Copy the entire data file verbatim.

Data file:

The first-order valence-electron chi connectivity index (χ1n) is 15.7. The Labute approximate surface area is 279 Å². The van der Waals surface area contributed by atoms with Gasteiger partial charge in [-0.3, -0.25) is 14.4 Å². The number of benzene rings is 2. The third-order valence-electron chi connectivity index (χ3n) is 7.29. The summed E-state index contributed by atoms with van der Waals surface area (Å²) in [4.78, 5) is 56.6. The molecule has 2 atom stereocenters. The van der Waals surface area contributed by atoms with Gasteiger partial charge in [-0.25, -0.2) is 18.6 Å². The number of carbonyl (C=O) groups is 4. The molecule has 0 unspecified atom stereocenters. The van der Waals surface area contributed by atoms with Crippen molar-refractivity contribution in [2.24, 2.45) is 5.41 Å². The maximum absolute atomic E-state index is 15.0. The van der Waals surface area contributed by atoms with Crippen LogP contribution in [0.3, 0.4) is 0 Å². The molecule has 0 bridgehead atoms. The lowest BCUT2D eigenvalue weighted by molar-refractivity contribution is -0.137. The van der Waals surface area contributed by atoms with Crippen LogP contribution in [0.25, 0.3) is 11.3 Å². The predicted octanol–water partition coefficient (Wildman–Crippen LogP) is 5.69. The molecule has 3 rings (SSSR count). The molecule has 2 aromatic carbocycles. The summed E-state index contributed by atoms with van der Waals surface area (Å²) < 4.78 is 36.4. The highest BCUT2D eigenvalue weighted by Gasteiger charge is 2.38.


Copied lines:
The first-order valence-electron chi connectivity index (χ1n) is 15.7. The Labute approximate surface area is 279 Å². The van der Waals surface area contributed by atoms with Gasteiger partial charge in [-0.3, -0.25) is 14.4 Å². The number of benzene rings is 2. The third-order valence-electron chi connectivity index (χ3n) is 7.29. The summed E-state index contributed by atoms with van der Waals surface area (Å²) in [4.78, 5) is 56.6. The molecule has 2 atom stereocenters. The van der Waals surface area contributed by atoms with Gasteiger partial charge in [-0.25, -0.2) is 18.6 Å². The number of carbonyl (C=O) groups is 4. The molecule has 0 unspecified atom stereocenters. The van der Waals surface area contributed by atoms with Crippen molar-refractivity contribution in [2.24, 2.45) is 5.41 Å². The maximum absolute atomic E-state index is 15.0. The van der Waals surface area contributed by atoms with Crippen LogP contribution in [0.3, 0.4) is 0 Å². The molecule has 0 bridgehead atoms. The lowest BCUT2D eigenvalue weighted by molar-refractivity contribution is -0.137. The van der Waals surface area contributed by atoms with Crippen LogP contribution in [0.25, 0.3) is 11.3 Å². The predicted octanol–water partition coefficient (Wildman–Crippen LogP) is 5.69. The molecule has 3 rings (SSSR count). The molecule has 2 aromatic carbocycles. The summed E-state index contributed by atoms with van der Waals surface area (Å²) < 4.78 is 36.4. The highest BCUT2D eigenvalue weighted by Gasteiger charge is 2.38.